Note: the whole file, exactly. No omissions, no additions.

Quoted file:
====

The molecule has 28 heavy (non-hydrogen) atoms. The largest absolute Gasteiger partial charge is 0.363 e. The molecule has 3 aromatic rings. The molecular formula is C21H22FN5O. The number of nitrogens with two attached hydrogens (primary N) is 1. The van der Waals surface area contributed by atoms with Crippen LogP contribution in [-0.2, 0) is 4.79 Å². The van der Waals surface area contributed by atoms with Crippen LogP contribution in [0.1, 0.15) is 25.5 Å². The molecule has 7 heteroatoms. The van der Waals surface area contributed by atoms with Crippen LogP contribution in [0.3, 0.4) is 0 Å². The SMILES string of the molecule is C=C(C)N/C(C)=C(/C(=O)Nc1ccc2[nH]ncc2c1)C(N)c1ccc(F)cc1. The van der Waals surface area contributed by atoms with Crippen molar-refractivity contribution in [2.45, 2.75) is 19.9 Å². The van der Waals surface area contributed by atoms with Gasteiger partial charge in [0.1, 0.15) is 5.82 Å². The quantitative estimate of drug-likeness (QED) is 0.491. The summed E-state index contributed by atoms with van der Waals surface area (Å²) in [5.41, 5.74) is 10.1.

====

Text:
The molecule has 28 heavy (non-hydrogen) atoms. The largest absolute Gasteiger partial charge is 0.363 e. The molecule has 3 aromatic rings. The molecular formula is C21H22FN5O. The number of nitrogens with two attached hydrogens (primary N) is 1. The van der Waals surface area contributed by atoms with Crippen LogP contribution in [-0.2, 0) is 4.79 Å². The van der Waals surface area contributed by atoms with Crippen LogP contribution in [0.1, 0.15) is 25.5 Å². The molecule has 7 heteroatoms. The van der Waals surface area contributed by atoms with Crippen LogP contribution in [0.3, 0.4) is 0 Å². The SMILES string of the molecule is C=C(C)N/C(C)=C(/C(=O)Nc1ccc2[nH]ncc2c1)C(N)c1ccc(F)cc1. The van der Waals surface area contributed by atoms with Crippen molar-refractivity contribution in [2.45, 2.75) is 19.9 Å². The van der Waals surface area contributed by atoms with Gasteiger partial charge in [0.1, 0.15) is 5.82 Å². The quantitative estimate of drug-likeness (QED) is 0.491. The summed E-state index contributed by atoms with van der Waals surface area (Å²) in [5.41, 5.74) is 10.1.